The comics industry is zip-pow-bang in more than just cheesy TV series' effects; it takes hardly any time to forget yesterday's 'Hot Book' and move on to the next. Quesada cites THE AUTHORITY as an example of positive word-of-mouth, but these days it normally only gets mentioned in the context of the ways in which DC has creatively castrated the title. Yet Quesada makes the reader forget all of this - he keeps jollying the audience along (his repeated exhortations to buy CAPTAIN MARVEL being either blackly ironic or insanely desperate), all the while poking fun at David.

The most recent developments have seen David effectively back off from Quesada, admitting in a leaked early copy of his follow-up column that he holds himself to be largely to blame - something entirely unstated in the original letter.

Quesada wasn't going to hang around, though. Instead of waiting for David's response and engaging in the sort of back-and-forth that he points to as being typical of David, he pre-empts the inevitable reply and states that he'd rather be playing with his daughter than spending any more time on this. He also says he won't establish a potentially dangerous precedent by allowing David to take a pay cut, and he won't back down on plans to raise the price on CAPTAIN MARVEL.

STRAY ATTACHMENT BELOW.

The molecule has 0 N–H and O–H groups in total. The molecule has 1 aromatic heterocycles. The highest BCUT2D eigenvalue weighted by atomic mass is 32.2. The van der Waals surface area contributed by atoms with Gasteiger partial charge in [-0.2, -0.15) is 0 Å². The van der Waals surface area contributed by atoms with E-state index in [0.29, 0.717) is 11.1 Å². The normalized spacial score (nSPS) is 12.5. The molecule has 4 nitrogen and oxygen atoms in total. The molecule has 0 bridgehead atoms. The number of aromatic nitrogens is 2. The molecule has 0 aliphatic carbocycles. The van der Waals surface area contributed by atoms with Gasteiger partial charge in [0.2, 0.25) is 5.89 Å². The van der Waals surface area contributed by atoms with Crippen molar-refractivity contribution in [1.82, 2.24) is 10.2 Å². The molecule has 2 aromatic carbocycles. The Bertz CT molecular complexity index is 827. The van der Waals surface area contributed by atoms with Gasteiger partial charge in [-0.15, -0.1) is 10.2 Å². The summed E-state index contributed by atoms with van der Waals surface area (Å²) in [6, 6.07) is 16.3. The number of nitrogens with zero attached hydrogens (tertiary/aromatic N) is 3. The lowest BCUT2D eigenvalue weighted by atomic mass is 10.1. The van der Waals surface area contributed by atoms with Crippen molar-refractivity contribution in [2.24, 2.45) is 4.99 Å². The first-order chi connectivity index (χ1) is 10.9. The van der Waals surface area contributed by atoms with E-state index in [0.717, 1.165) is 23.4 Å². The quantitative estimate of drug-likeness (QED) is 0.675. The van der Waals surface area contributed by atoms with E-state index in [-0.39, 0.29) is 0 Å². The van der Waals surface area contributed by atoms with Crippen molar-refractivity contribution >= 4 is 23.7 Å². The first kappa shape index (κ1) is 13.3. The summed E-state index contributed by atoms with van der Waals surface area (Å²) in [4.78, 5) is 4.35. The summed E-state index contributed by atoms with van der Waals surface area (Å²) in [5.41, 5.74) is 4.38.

Again, this is an example of Quesada's huckstering genius. The book gets the publicity, the price point is raised, David is made to appear to be quibbling over minor points, and Quesada is shown to have his priorities in order. All this in a colloquial, pally style that takes us right back to the old Joey Da Q persona.

By writing an open letter, David was getting into a fight with a Goliath he couldn't beat. David's letter, though it raises many good points for debate, doesn't have the structure of Quesada's. David writes a complaint. Quesada writes a story, and all us good little kiddies are entranced right up until the ending.

David isn't dealing with an Erik Larsen here (with whom he has a long-standing animosity - Larsen responded to David's letter by taking shots at "lazy, overpaid and soft" freelancers on his message boards). He's dealing with the new Masters of Hype, and in this three-ring circus, Quesada's the one holding the whip and wearing the top hat. And whether we like it or not, we're glued to it. Because there's a sucker born every minute.

Alistair Kennedy is the coordinator of the PunchDrunk Pop blog and a former editor for Robot Fist.